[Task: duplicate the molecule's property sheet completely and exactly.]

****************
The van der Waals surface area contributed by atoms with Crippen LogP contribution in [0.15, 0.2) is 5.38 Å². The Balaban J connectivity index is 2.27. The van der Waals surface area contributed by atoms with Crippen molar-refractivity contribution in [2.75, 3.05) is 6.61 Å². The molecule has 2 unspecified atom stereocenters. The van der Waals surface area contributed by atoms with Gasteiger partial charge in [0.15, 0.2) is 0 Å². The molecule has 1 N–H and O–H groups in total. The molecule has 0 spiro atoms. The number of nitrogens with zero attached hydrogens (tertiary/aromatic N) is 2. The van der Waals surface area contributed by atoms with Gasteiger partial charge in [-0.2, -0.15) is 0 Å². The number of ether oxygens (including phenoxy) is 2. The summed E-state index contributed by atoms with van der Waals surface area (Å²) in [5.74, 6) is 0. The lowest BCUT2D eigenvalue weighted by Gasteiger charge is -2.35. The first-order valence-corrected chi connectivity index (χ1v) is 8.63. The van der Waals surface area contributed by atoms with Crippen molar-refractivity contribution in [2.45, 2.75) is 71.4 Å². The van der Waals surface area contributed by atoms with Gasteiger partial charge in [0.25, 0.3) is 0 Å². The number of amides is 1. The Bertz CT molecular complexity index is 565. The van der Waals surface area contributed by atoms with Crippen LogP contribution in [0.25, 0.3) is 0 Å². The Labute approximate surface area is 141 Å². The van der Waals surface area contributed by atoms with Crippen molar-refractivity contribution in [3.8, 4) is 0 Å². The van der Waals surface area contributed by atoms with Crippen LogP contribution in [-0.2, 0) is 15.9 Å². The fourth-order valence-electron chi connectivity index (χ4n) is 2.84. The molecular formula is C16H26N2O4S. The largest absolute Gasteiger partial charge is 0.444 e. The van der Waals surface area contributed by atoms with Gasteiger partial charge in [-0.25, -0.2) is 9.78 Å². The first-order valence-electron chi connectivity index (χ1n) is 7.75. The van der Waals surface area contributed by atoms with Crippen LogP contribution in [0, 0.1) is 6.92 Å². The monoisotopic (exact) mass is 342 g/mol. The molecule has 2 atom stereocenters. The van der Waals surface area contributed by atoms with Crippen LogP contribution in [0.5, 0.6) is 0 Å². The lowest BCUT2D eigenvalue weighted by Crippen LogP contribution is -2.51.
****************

The van der Waals surface area contributed by atoms with Crippen LogP contribution in [0.15, 0.2) is 5.38 Å². The Balaban J connectivity index is 2.27. The van der Waals surface area contributed by atoms with Crippen molar-refractivity contribution in [2.75, 3.05) is 6.61 Å². The molecule has 2 unspecified atom stereocenters. The van der Waals surface area contributed by atoms with Gasteiger partial charge in [0.15, 0.2) is 0 Å². The molecule has 1 N–H and O–H groups in total. The molecule has 0 spiro atoms. The number of nitrogens with zero attached hydrogens (tertiary/aromatic N) is 2. The van der Waals surface area contributed by atoms with Gasteiger partial charge in [-0.2, -0.15) is 0 Å². The number of ether oxygens (including phenoxy) is 2. The summed E-state index contributed by atoms with van der Waals surface area (Å²) in [5.74, 6) is 0. The lowest BCUT2D eigenvalue weighted by Gasteiger charge is -2.35. The first-order valence-corrected chi connectivity index (χ1v) is 8.63. The van der Waals surface area contributed by atoms with Crippen molar-refractivity contribution in [2.45, 2.75) is 71.4 Å². The van der Waals surface area contributed by atoms with Gasteiger partial charge in [0.25, 0.3) is 0 Å². The number of amides is 1. The Bertz CT molecular complexity index is 565. The van der Waals surface area contributed by atoms with Crippen LogP contribution in [0.25, 0.3) is 0 Å². The Labute approximate surface area is 141 Å². The van der Waals surface area contributed by atoms with Crippen molar-refractivity contribution in [3.8, 4) is 0 Å². The van der Waals surface area contributed by atoms with Crippen LogP contribution in [-0.2, 0) is 15.9 Å². The fourth-order valence-electron chi connectivity index (χ4n) is 2.84. The molecular formula is C16H26N2O4S. The largest absolute Gasteiger partial charge is 0.444 e. The van der Waals surface area contributed by atoms with Gasteiger partial charge in [-0.25, -0.2) is 9.78 Å². The first-order valence-electron chi connectivity index (χ1n) is 7.75. The van der Waals surface area contributed by atoms with Crippen LogP contribution in [0, 0.1) is 6.92 Å². The monoisotopic (exact) mass is 342 g/mol. The molecule has 2 atom stereocenters. The van der Waals surface area contributed by atoms with Crippen LogP contribution in [0.5, 0.6) is 0 Å². The lowest BCUT2D eigenvalue weighted by Crippen LogP contribution is -2.51.